Episcopal vestments unlike other vestments are only worn when celebrating or presiding special liturgical functions. These vestments should not be confused with choir dress which is worn when attending liturgical functions but not celebrating or presiding.
Episcopal vestments are also referred as Pontifical vestments or pontificals. These vestments are liturgical vestments worn by bishops in the Roman Catholic, Eastern Orthodox, Eastern Catholic, Anglican and some Lutheran churches. What are the most common Episcopal vestments worn by bishops?
The cassock, which is a long black garment which is worn under everything else, resembles the attire of those days. Over the black cassock can be worn a surplice, a not so long white vestment with full sleeves. Its history is interesting. The name comes from the Latin meaning a garment worn over furs.
The next vestment is the stole. It’s a long scarf of fabric matching the color of the church season. It symbolizes ordination, representing the yoke of Christ. A deacon wears it over his left shoulder, crossing to the right side, where it is tied or fastened, thus being worn diagonally. Priests wear it over both shoulders. It came into use in the 4th century.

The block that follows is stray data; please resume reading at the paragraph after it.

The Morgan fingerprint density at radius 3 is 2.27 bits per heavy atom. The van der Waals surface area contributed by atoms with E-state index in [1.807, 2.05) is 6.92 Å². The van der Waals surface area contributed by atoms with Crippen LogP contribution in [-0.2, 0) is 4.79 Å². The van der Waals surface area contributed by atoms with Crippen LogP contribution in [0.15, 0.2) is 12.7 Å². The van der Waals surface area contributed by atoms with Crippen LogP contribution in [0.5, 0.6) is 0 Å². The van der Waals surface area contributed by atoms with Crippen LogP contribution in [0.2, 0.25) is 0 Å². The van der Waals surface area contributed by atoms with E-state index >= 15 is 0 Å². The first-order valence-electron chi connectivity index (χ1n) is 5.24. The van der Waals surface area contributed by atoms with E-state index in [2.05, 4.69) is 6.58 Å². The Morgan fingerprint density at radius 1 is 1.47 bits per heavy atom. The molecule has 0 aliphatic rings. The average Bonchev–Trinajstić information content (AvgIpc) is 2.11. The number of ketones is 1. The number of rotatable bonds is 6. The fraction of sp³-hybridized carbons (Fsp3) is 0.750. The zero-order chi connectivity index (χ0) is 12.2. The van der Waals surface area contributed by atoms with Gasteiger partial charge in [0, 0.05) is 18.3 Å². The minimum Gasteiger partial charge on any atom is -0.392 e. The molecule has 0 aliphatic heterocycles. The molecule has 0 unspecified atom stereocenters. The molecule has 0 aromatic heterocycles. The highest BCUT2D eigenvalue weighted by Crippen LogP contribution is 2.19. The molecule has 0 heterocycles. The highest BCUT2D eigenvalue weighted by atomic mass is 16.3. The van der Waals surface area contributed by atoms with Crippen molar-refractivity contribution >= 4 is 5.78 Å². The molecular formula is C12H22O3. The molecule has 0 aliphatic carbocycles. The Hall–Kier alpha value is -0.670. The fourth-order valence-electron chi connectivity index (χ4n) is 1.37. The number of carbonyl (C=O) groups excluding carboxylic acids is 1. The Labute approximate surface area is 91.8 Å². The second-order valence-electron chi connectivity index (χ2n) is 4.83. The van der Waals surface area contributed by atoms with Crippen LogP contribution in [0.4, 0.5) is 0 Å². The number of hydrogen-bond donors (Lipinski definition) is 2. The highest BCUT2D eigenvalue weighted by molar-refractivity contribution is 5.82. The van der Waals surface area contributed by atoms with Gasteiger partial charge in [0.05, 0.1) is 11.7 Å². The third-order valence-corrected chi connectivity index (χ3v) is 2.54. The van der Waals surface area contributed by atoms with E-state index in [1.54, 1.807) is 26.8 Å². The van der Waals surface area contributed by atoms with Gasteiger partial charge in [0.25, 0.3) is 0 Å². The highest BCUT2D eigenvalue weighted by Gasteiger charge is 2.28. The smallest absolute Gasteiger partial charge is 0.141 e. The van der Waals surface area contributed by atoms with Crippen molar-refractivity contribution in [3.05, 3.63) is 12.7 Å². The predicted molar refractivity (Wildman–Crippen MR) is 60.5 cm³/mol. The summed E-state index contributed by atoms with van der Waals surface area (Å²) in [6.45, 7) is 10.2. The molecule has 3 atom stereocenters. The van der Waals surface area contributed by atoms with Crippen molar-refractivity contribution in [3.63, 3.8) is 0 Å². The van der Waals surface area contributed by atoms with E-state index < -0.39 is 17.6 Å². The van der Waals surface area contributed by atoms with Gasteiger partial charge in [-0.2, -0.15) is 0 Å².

A black “tippet” is the equivalent of the stole, and is worn during services which do not include the Eucharist, such as Morning and Evening Prayer.
The alb is an all-white vestment which is ankle length with long sleeves. It is worn by clergy during the Eucharist. Generally the stole is worn over it, and is anchored at the waist with a cincture. Cinctures are white ropes. They snug the alb or the cassock to the waist. They are knotted in such a fashion that the stole is also secured by the cincture.
The chasuble is a vestment made of silk which matches the color of the church calendar. It is oval, large, and sleeveless, with an opening in the center for the priest’s head. The priest may wear it before the beginning of the Holy Communion itself.
Some Bishops wear the mitres. The mitre is a tall, double-pointed hat. Something similar was worn by the kings of Persia and Assyria long before the Christian era. The two points of this double pointed hat have come to represent the Old and the New Testaments. The mitre is elective. Some bishops wear them, others do not.
The above-mentioned vestments are the most common and major ones. In other church traditions, bishops and priests may wear other Liturgical vestments. From the early times, the vestments have already been worn by selected people who included the judges, policemen, rulers and the clergies. The major purpose of the vestments is for the clergy to be reminded of the eternal admonition which states, “Remember who you are and whom you represent”.
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